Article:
probable mechanism of collapse), or possibly sooner than that, through nuclear
    war, pandemic, or financial collapse leading to mass civil breakdown. Any of
    these are likely to be precipitated in part by ecological/climate instability,
    as Darfur and Syria were.


  • This civilisation (we)
    will manage to seed a future successor-civilisation(s),
    as this one collapses.


  • This civilisation will
    somehow manage to transform itself
    radically and rapidly, in an unprecedented manner, in time to avert collapse.

The third option, at which XR aims, is by far the least
likely, though the most desirable, simply because either of the other options
will involve vast suffering and death on an unprecedented scale. In the case of
(1), we are talking the extinction or near-extinction of humanity. In the case
of (2) we are talking at minimum multiple megadeaths. But (2) would obviously
be hugely preferable to (1), and thus the ultimate importance for us of getting
our societies not only to mitigate but also to adapt, deeply.

The second option is very difficult to
envisage clearly, but is, I now believe, very likely. Unless we are incredibly
lucky or incredibly determined and brilliant (or almost certainly both) then we
are facing, almost certainly, changes around the world which are going to bring
an end to this civilisation. So we need to think about what comes after it. We
need to think about it now, and we need to start to work toward it; because
there are many sub-possibilities within possibility two, and some of them are
very ugly.

One of the reasons I wrote the book with Sam is so that we can talk about how we can prepare the way for (2). I think that there has been criminally little of that preparation, to date. Virtually everyone in the broader environmental movement has been fixated on the third option, unwilling to consider anything less. I strongly believe now that that stance is no longer viable. And, encouragingly, I am not quite alone in that belief.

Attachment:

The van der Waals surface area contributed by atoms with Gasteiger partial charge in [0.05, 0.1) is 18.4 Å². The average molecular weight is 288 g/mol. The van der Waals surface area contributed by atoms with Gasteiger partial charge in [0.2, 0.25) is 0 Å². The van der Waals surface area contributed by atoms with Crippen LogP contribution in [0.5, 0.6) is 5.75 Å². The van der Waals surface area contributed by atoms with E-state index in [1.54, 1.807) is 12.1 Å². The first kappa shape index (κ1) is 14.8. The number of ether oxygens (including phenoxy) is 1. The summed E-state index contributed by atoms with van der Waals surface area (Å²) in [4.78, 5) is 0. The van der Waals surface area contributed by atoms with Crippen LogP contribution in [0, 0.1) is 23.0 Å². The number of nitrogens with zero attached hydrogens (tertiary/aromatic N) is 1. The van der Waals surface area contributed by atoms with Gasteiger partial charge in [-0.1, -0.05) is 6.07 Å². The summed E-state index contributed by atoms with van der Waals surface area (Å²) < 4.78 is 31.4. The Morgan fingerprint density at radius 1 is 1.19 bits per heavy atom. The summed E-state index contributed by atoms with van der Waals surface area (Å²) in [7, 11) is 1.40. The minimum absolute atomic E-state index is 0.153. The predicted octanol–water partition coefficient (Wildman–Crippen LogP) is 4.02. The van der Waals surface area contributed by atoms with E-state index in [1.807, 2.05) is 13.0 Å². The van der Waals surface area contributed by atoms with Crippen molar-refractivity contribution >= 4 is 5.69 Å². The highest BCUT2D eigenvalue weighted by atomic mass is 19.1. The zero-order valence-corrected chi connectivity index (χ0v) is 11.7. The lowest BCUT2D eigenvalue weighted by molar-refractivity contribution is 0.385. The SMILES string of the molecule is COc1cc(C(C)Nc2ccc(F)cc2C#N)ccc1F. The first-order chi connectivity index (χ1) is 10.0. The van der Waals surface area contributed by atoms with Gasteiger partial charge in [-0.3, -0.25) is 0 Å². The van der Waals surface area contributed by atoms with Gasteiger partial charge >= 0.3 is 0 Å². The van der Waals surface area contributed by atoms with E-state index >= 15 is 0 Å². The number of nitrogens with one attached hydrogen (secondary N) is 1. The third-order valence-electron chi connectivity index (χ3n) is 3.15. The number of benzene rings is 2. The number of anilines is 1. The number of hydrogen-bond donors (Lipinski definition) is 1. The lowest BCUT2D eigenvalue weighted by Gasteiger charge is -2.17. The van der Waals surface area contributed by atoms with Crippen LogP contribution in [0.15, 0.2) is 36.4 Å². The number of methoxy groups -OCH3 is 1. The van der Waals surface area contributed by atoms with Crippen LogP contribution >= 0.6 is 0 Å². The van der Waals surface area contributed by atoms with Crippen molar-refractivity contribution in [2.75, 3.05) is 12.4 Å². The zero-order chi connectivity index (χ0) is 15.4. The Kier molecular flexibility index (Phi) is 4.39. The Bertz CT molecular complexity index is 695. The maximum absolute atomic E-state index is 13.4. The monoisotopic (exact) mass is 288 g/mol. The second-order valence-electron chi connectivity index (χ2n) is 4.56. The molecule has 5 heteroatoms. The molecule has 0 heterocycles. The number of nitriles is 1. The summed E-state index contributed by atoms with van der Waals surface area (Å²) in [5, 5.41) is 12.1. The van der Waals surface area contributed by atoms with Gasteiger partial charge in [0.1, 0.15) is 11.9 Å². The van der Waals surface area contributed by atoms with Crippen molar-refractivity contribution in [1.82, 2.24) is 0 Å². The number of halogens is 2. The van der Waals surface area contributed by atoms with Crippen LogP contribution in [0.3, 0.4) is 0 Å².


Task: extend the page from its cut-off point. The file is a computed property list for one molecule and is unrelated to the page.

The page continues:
The first option might soon be as likely as the second. It leaves little to talk about.

Any of these three
options will involve a transformation of such extreme magnitude that what
emerges will no longer in any meaningful sense be this civilisation: the
change will be the kind of extreme conceptual and existential magnitude that
Thomas Kuhn, the philosopher of ‘paradigm-shifts’, calls ‘revolutionary’. Thus,
one way or another, this civilisation is finished. It may well run in
the air, suspended over the edge of a cliff, for a while longer. But it will
then either crash to complete chaos and catastrophe (Option 1); or seed
something radically different from itself from within its dying body (Option
2); or somehow get back to safety on the cliff-edge (Option 3). Managing to do that
miraculous thing would involve such extraordinary and utterly unprecedented
change, that what came back to safety would still no longer in any
meaningful sense be
this civilisation.

That, in short, is
what I mean by saying that this civilisation is finished.

Extinction Rebellion
is key to transforming the civilisation we have into something that will allow
us to maintain human life either in the third option or in arming our global
consciousness with the understanding of the need for deep adaptation in the
face of the second option.

If not, we are left
only with terminal collapse.

I hope that this
book, in which I discuss XR at some length, will help us in these difficult and
necessary thought-and-feeling—processes.